She regarded him warily. “You’re offering me more than I have ever dreamed of, in return for what? A mother for Constance? You could go to the bar on Friday night and choose any woman you like. Why me?”
Startled, Axell raised his eyebrows. “I haven’t noticed women falling all over me,” he countered. “And I doubt that any of my acquaintances have your credentials for dealing with children. I’ve watched you at work. You know what you’re doing. I’m not walking into this blindly.”
She shook her head and leaned back into the pillows. “You’re going to wear me down over this, aren’t you? Why don’t you give me a few days around here and see if you don’t change your mind? Admittedly, I’m not up to my usual standards right now, but I think even my brand of low-grade chaos will drive you screaming for the doors.”
Axell relaxed a fraction. He had her hooked. He just needed to reel her in. He cringed mentally at the fishing reference. He’d have to remember he was lousy at fishing, and Maya was more intelligent than any fish, but he would win, whatever the cost.
“If you’re feeling well enough, we can go down to the courthouse for the license tomorrow.” With this suggestion, he called the signals for a touchdown run. She didn’t stand a chance against a planned offensive, and he played with a home field advantage.
“It will take a few days to meet the requirements and line up the preacher’s time...” Axell glanced at her speculatively. “Constance and I attend church on Sundays. Will that be a problem for you?”
Maya grimaced and tugged at the purple strand of her hair. “And I thought I was the insane one around here.”
Axell held his breath, but she fell for his setup.
She shrugged. “Matty and I haven’t gone because we have no clothes and no transportation. Church isn’t a problem. Don’t sweat the small stuff. It’s the big stuff that worries me. Isn’t a license a little premature?”
“A license isn’t a permanent thing. We can always tear it up.”
She looked doubtful but didn’t argue, as usual.
With the knowledge that he had her trapped, relief flowed through Axell’s veins. In celebratory triumph, he leaned over and kissed Maya’s worried frown. It felt so right, he let adrenaline overrule caution and transferred the kiss to her lips.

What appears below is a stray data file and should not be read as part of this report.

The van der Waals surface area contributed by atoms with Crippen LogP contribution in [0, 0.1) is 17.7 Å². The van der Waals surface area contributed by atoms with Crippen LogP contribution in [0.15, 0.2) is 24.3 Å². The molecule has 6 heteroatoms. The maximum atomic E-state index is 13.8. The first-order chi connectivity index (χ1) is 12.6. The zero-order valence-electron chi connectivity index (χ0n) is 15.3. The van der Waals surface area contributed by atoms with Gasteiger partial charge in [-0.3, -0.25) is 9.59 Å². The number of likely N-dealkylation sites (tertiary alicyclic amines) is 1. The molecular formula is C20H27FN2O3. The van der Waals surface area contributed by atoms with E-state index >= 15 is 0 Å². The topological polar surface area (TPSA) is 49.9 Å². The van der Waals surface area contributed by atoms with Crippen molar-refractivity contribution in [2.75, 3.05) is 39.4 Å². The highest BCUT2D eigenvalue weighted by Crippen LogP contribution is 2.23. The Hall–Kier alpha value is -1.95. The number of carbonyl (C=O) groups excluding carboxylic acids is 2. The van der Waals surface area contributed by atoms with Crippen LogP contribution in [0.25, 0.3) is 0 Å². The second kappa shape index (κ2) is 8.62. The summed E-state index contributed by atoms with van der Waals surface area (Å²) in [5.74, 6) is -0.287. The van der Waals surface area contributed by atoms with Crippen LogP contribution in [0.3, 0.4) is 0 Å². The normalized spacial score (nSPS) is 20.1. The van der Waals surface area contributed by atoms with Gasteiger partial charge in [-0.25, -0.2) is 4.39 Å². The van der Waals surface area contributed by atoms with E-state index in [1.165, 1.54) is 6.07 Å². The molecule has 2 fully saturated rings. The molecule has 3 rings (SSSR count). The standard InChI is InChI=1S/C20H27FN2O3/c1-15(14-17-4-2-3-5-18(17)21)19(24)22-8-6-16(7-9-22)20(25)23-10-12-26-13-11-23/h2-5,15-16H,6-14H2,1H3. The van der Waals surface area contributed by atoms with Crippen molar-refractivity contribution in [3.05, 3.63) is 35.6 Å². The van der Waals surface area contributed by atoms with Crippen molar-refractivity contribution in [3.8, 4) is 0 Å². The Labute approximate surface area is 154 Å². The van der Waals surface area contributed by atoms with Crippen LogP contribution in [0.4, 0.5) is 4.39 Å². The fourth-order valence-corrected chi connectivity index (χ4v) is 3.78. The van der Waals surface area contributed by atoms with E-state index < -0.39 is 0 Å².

Mistake. Hot blood shot downward so fast his brain bubbled air and all intelligence fled. Taking advantage of the easy access supplied by her surprised intake of breath, Axell indulged in the orange-juice sweetness of Maya’s mouth. When her tongue hesitantly caressed his, Axell nearly tumbled into the bed with her. Lust had damned well never steered his course before. Not in years, anyway.
Light-headed, he shoved his hands against the pillow and reluctantly peeled his mouth from hers. He wanted another sample. He didn’t have that right yet.
Propping himself up with one hand, Axell brushed the wayward strand of purple from her forehead and watched Maya warily. She seemed more bemused than affronted as she stared back at him.
“I’m sorry, I...” Axell halted his automatic apology when Maya’s lips quirked upward and her eyes crinkled in the corners. She had the most damnable way of laughing at him. “I take that back. I’m not sorry in the least,” he said dryly. “And I don’t think I’m ready to hear your comments either.”
“You definitely haven’t lost your Prince Charming status yet,” she admitted. “I’ve been feeling like one of those bedraggled mice Muldoon presents for my approval. Treating me like Cinderella isn’t hurting your cause at all.”
Axell nodded, afraid to admit his overwhelming relief. The next few months would be pure torture, but if she ac
“Just don’t paint any fairy tales in your head,” he warned, pushing himself upright and out of reach of temptation. “I’m no good at flowers and romantic dinners. I spend twelve- and fourteen-hour days at the restaurant. This is no picnic we’re embarking on.”
The warning helped. As Maya watched Axell stride out, once more the assertive businessman, she understood her place in this “relationship” a little better. She really and truly would be his live-in convenience, someone to keep the children’s schedules organized, to keep his personal life in order, to give him sex on demand. She had a sneaking suspicion she might manage that last, but she already knew she’d be a failure at the rest. Organization was not one of her stronger qualities.
With a tear in her eye from the devastating tenderness of his kiss, she wondered if one out of three would count, because he was offering almost everything she had ever dreamed of, and she had a hard time not believing in her dreams.